Cherishing China's rich athletic heritage
Tradition takes center stage as cultures converge in Zhengzhou
Eighty-one-year-old Hu Anmin used to perform Chinese rope skipping alone at China's Ethnic Games, but not anymore.
He is credited with inspiring over 100,000 people to take up the sport, which ranks as one of the retired teacher's proudest achievements since making his debut at the Games two decades ago.
Getting people involved in traditional sports such as rope skipping is the very essence of the Ethnic Games, which today will close the curtain on their 11th edition in Zhengzhou, Henan province.
Known as the "King of Chinese rope skipping", Hu, from the Man ethnic group, sports grey hair and a beard. Browsing through his photo albums, it's clear he's lived his life to the full.
Hu is a connector of dots, a bridge that brings people together. He has mastered about 300 styles-either inherited or created-of rope skipping, a sport that has a long history in Man culture.
"I love being here because it's something that I've never experienced before," said Hu, one of the oldest athletes at the Games, which began on Sept 8. "I love all of the dreams I have fulfilled and am still chasing at the Ethnic Games."
Hu's family members, including his son, daughter and 10-year-old granddaughter, also showed off their rope-skipping skills at this year's event.
"I'm very optimistic that I can perform at the Ethnic Games four years from now, while my second grandson will be over 5 years old and can also join," Hu added.
In terms of popularity, "sparkler-grabbing" reigns supreme for the Zhuang, Dong and other ethnic groups in Guangxi Zhuang autonomous region.
Tan Yimou, of the Zhuang people, is a typical enthusiast and has practiced the game, which is also known as 'Chinese rugby', since he was 12 years old.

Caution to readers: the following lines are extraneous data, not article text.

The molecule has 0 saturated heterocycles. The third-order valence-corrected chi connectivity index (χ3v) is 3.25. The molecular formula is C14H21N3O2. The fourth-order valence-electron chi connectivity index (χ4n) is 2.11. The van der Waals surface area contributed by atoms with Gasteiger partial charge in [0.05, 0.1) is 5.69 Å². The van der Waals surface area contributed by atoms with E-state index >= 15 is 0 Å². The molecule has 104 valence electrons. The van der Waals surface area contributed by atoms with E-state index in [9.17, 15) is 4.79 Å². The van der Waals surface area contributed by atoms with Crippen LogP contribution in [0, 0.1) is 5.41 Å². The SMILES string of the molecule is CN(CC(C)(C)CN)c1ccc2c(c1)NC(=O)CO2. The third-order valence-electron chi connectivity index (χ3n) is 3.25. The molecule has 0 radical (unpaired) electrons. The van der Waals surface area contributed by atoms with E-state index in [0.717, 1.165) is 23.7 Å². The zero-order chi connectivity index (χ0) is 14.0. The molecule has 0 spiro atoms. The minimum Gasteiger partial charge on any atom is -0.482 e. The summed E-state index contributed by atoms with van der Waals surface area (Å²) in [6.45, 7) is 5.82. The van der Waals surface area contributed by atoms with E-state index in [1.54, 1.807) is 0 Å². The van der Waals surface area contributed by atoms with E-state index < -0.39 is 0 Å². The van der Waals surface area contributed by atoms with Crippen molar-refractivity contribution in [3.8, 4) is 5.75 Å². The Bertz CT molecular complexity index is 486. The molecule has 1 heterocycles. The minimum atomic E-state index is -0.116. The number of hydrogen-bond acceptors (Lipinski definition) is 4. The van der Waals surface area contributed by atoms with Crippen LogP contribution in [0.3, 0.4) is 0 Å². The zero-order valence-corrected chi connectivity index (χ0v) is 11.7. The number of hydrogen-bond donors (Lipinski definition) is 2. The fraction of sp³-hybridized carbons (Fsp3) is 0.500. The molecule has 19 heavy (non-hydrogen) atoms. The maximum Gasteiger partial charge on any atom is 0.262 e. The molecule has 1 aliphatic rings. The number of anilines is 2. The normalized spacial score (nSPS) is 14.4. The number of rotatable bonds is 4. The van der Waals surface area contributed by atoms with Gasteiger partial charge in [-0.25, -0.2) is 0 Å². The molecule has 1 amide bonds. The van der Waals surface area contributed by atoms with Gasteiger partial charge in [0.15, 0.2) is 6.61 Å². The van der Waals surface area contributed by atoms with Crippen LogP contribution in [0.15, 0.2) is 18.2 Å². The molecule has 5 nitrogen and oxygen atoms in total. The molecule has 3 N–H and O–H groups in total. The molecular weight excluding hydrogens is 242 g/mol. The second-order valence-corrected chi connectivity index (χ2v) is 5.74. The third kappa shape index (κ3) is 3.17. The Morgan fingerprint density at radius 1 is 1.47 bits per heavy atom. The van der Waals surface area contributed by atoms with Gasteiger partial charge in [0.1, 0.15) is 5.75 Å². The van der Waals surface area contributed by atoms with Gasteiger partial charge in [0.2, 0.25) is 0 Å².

The tough-tackling sport shares many similarities with rugby but uses a colorful disk, which is about the size of a man's hand, instead of an oval ball.
"Sparkler-grabbing made its debut as an exhibition event at China's second Ethnic Games in 1982.Four years later in Hohhot, it was listed as an official event when I first represented Guangxi as a player," Tan recalled.
At that time, sparkler-grabbing was still foreign to most people from other parts of China, or it was merely viewed as an oddity that was held during local festivals.
Tan is proud to have played a major role in promoting the sport.
"It's helpful to popularize sparkler-grabbing through standardizing rules and taking it closer to modern sports so that more people can participate," he said.
"It's part of who I am, promoting sparkler-grabbing is more important than anything else."
His efforts have paid off, with Guangxi, now coached by Tan, only managing to scrape out a victory against a vastly improved Beijing team.
Tan was also happy to see that sparkler-grabbing was one of a number of traditional sports to be included in school curricula in Guangxi as part of the government's Healthy China initiative.
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